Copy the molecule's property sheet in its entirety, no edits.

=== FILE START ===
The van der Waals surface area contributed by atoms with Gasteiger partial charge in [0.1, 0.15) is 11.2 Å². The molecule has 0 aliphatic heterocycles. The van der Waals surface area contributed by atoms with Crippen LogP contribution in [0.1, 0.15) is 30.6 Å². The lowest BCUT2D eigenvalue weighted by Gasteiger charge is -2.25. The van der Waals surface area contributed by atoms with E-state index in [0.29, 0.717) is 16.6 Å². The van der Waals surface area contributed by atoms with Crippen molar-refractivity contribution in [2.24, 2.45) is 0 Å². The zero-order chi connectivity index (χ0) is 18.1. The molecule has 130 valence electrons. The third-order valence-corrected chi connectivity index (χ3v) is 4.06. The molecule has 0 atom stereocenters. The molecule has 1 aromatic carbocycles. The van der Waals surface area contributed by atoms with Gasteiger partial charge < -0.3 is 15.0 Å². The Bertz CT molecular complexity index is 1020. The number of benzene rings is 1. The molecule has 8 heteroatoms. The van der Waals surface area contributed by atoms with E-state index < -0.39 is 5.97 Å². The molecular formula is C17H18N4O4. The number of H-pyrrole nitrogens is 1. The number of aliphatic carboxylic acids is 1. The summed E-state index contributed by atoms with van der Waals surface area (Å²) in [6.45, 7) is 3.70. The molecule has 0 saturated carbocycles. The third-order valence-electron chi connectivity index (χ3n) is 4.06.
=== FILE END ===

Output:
The van der Waals surface area contributed by atoms with Gasteiger partial charge in [0.1, 0.15) is 11.2 Å². The molecule has 0 aliphatic heterocycles. The van der Waals surface area contributed by atoms with Crippen LogP contribution in [0.1, 0.15) is 30.6 Å². The lowest BCUT2D eigenvalue weighted by Gasteiger charge is -2.25. The van der Waals surface area contributed by atoms with E-state index in [0.29, 0.717) is 16.6 Å². The van der Waals surface area contributed by atoms with Crippen molar-refractivity contribution in [2.24, 2.45) is 0 Å². The zero-order chi connectivity index (χ0) is 18.1. The molecule has 130 valence electrons. The third-order valence-corrected chi connectivity index (χ3v) is 4.06. The molecule has 0 atom stereocenters. The molecule has 1 aromatic carbocycles. The van der Waals surface area contributed by atoms with Gasteiger partial charge < -0.3 is 15.0 Å². The Bertz CT molecular complexity index is 1020. The number of benzene rings is 1. The molecule has 8 heteroatoms. The van der Waals surface area contributed by atoms with E-state index < -0.39 is 5.97 Å². The molecular formula is C17H18N4O4. The number of H-pyrrole nitrogens is 1. The number of aliphatic carboxylic acids is 1. The summed E-state index contributed by atoms with van der Waals surface area (Å²) in [6.45, 7) is 3.70. The molecule has 0 saturated carbocycles. The third-order valence-electron chi connectivity index (χ3n) is 4.06.